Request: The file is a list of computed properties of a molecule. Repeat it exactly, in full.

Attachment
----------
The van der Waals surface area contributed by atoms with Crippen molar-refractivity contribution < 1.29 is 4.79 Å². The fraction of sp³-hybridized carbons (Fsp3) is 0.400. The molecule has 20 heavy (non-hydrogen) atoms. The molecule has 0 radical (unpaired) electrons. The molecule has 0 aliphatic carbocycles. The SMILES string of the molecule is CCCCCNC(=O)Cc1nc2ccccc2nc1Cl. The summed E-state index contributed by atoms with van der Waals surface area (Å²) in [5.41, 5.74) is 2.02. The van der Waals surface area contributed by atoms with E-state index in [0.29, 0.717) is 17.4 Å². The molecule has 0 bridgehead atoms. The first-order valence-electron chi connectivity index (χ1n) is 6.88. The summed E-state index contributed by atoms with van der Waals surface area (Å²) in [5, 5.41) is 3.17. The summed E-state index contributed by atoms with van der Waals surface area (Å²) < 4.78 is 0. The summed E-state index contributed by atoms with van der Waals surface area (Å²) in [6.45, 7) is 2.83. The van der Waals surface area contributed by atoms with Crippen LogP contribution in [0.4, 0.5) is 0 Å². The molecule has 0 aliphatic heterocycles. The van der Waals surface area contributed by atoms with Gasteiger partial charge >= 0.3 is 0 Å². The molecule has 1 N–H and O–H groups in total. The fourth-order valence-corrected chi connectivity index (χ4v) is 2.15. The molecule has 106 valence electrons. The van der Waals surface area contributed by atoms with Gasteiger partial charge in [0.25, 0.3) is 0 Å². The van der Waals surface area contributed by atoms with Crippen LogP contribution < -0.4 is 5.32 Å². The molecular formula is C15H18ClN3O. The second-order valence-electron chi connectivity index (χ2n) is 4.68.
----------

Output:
The van der Waals surface area contributed by atoms with Crippen molar-refractivity contribution < 1.29 is 4.79 Å². The fraction of sp³-hybridized carbons (Fsp3) is 0.400. The molecule has 20 heavy (non-hydrogen) atoms. The molecule has 0 radical (unpaired) electrons. The molecule has 0 aliphatic carbocycles. The SMILES string of the molecule is CCCCCNC(=O)Cc1nc2ccccc2nc1Cl. The summed E-state index contributed by atoms with van der Waals surface area (Å²) in [5.41, 5.74) is 2.02. The van der Waals surface area contributed by atoms with E-state index in [0.29, 0.717) is 17.4 Å². The molecule has 0 bridgehead atoms. The first-order valence-electron chi connectivity index (χ1n) is 6.88. The summed E-state index contributed by atoms with van der Waals surface area (Å²) in [5, 5.41) is 3.17. The summed E-state index contributed by atoms with van der Waals surface area (Å²) < 4.78 is 0. The summed E-state index contributed by atoms with van der Waals surface area (Å²) in [6.45, 7) is 2.83. The van der Waals surface area contributed by atoms with Crippen LogP contribution in [0.4, 0.5) is 0 Å². The molecule has 0 aliphatic heterocycles. The van der Waals surface area contributed by atoms with Gasteiger partial charge >= 0.3 is 0 Å². The molecule has 1 N–H and O–H groups in total. The fourth-order valence-corrected chi connectivity index (χ4v) is 2.15. The molecule has 106 valence electrons. The van der Waals surface area contributed by atoms with Gasteiger partial charge in [0.25, 0.3) is 0 Å². The van der Waals surface area contributed by atoms with Crippen LogP contribution < -0.4 is 5.32 Å². The molecular formula is C15H18ClN3O. The second-order valence-electron chi connectivity index (χ2n) is 4.68.